Workflow Execution Event Loop - SQS FIFO Queue

In Eventual, the event loop is the mechanism that governs the execution of a workflow. It is an SQS FIFO (First-In-First-Out) queue containing the events generated by a workflow. The execution's unique identifier, the ExecutionId, is used as the MessageGroupID to ensure that events for a specific execution are processed in the order they were produced.

SQS FIFO queues are designed for high throughput, able to support a high number of parallel executions and a rate of 300-3000 TPS per MessageGroupId. This allows Eventual to handle a large number of workflow executions simultaneously.

Event History S3 Bucket

Eventual uses an S3 bucket to store the event history of a Workflow Execution. The event history captures all events that occurred during the execution of the workflow, including input events, and output events. This event history is used to restore the state of the workflow by replaying events through the workflow orchestrator function.

We rely on S3's strongly consistent PutItem behavior to ensure that a Workflow always gets the latest data stored in S3. Additionally, as executions are guaranteed to be processed in series by the SQS FIFO queue, there is no concern of parallel writers. This allows for a simplified data model, where read after write consistency is all that is needed.


S3's PutItem operation is by far the most expensive aspect of Eventual's design, clocking in at $5 per million requests. This is 5x less than a state transition in AWS Step Functions, which is currently at $25 per million.

Event History DynamoDB Table

The event history of a workflow execution is stored in a DynamoDB Table. This table allows for quick access to the event history data via our internal APIs. The event history captures all events that occurred during the execution of the workflow, including input events, and output events, and is used for auditing, debugging, and troubleshooting of the workflow execution.

Task Handlers

Task handlers are responsible for executing specific tasks as part of a workflow execution. To handle these tasks, Eventual utilizes a Lambda Function.

To ensure that tasks are executed durably, these handlers are invoked asynchronously using the "EVENT" invoke type. This effectively means a message in enqueued by the Orchestrator Lambda Function and processed later by the Task lambda Function. This allows for the ability to retry failed executions, ensuring that tasks are completed even in the presence of transient errors.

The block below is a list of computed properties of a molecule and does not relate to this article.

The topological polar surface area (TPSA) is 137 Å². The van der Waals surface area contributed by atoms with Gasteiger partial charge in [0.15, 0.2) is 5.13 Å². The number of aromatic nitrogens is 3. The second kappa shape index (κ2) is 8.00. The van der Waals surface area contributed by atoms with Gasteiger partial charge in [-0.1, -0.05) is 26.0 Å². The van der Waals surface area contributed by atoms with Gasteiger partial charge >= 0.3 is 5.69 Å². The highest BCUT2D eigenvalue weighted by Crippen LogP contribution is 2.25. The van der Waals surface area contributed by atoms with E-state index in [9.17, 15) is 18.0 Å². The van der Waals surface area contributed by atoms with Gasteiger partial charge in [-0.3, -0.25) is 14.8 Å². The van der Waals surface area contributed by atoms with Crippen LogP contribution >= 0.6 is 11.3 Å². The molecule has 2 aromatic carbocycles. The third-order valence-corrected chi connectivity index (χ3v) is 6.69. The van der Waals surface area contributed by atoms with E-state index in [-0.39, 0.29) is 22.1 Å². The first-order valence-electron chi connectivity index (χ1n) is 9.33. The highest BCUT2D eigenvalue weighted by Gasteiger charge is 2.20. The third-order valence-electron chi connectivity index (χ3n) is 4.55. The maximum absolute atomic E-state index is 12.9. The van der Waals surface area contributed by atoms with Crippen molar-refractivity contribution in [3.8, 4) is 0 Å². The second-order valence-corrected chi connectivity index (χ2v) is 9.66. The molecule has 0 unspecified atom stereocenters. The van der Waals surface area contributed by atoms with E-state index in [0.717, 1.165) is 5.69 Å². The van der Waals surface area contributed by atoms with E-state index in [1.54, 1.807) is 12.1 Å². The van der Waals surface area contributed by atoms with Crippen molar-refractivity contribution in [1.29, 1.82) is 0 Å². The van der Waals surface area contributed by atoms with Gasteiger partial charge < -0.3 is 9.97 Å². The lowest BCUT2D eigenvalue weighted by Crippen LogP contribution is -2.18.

When a task completes, it sends a message back to the Workflow Orchestrator's SQS FIFO Queue with the result (success or failure). This message will wake the workflow back up which will process the result and advance the execution to the next step.

Task Lock DynamoDB Table

To ensure that tasks are executed exactly once, Eventual utilizes a DynamoDB table for task locks. When a request is received by a task handler, it performs a pessimistic lock on a value in the DynamoDB table. This guarantees that only one request for the same task is successfully executed, preventing duplicates caused by upstream retries or re-drives.

This is achieved by using a strongly consistent write to the DynamoDB table when acquiring the lock. This ensures that any duplicate requests are filtered out and that the lock is in place before the task is executed, providing exactly-once semantics.

By using a DynamoDB table for task locks, Eventual can ensure that tasks are executed in a reliable and consistent manner, avoiding issues caused by duplicated or missed executions.

Event Bridge Scheduler

Coming Soon

Scheduler SQS Queue

Coming Soon

Schedule Forwarder

Coming Soon

CloudFormation Stack Architecture

You can see this architecture reflected in the CloudFormation tree-view when looking at a deployed Service:

Expand the items to see what's contained, for example you can see the Event Bus and its Handler Function, the API's Gateway and its Handler Functions, etc: